The beginning of the war on terror at the turn of the century coincided with the creation of new euphemisms to describe things that were already well defined.
Although military idioms have long tortured language for the sake of specious arguments, there was a new audacity in the way it was being reshaped to excuse the inexcusable.
Torture, for example, became “enhanced interrogation,” and it didn’t take long for images to leak from Abu Ghraib in Iraq showing the sadism that condoning it had unleashed on those held there, 70 to 90% of whom were innocent.
Even the supreme international crime, what amounted to a war of aggression, was sold as a “humanitarian intervention” in Libya, a country that is still in the throes of violent chaos more than a decade later.
The slippery slope represented by this NATO action has become clear in the years since, as various regional powers like Turkey, the UAE and Qatar have intervened there and thrown money and arms at a variety of unsavory actors.
It can be argued that we are seeing the fruits of the acceptance of wars of aggression in Iraq and Libya in Ukraine, as the Russian Federation follows these interventions with one of its own, illegally trying to impose its will on what seemed like a much weaker neighbor.
The 2003 “Shock and Awe” air campaign in Iraq targeted that country’s civilian infrastructure.
So enthralled were the pundits promoting it in the media by the colored lights and explosions of a tragedy played as entertainment on cable news that they didn’t bother to think about the human costs of bombing things like power stations and water treatment facilities. Now many of these same voices are indignant when Russia commits similar war crimes in Ukraine.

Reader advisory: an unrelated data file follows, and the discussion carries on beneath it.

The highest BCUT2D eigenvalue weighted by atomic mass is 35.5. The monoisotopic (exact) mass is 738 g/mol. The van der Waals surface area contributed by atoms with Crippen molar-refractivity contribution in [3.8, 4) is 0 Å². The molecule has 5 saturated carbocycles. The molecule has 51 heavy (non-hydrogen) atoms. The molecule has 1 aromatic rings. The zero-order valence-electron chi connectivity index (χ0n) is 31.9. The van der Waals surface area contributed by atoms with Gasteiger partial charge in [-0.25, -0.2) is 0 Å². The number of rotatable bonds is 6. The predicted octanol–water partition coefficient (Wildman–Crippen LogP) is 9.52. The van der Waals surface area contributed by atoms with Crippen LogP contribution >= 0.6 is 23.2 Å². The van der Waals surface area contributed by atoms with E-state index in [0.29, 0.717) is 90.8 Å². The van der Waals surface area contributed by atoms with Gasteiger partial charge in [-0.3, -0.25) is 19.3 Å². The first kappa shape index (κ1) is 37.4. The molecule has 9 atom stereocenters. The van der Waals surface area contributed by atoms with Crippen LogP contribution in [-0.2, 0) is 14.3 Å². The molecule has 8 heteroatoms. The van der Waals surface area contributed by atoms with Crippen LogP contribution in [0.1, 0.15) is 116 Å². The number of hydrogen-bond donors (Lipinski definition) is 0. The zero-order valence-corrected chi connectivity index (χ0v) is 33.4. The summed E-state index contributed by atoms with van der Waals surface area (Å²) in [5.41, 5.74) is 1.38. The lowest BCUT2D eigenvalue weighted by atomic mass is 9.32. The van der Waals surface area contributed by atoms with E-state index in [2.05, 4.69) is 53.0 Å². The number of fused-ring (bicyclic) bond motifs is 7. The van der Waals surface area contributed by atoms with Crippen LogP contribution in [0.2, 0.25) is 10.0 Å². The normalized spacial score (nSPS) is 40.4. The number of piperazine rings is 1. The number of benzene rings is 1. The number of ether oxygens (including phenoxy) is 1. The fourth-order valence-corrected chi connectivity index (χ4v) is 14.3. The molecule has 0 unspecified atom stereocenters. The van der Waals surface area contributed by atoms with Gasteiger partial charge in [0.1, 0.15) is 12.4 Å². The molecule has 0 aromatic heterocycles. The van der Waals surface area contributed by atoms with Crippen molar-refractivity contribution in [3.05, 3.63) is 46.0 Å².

One term that has established itself in the talking points of those who promote militarism throughout the world is “collateral damage.”
It will live on in the lexicon of conflict, as it’s useful in sanitizing the murder of innocents that is always one of the cruelest consequences of modern warfare. The term can and probably should be viewed more broadly, as when conflicts in one area or region have serious impacts outside of it, spreading misery in unforeseen ways.
Today, we are seeing collateral damage from the war in Ukraine in many poorer countries that relied on food and fertilizer from both it and the Russian aggressors. Instead of bombs and bullets, it is hunger that stalks these innocents.
Rather than recognizing the slippery slopes they’re standing on, Western policymakers and the pundit class who act as their salespeople rely on our collective lack of memory and a philosophy based around the principle of “do as we say not as we do” when discussing matters of war and peace. In doing so, they sow the seeds of future tragedies, most of them unintended.
Derek Royden is an international journalist.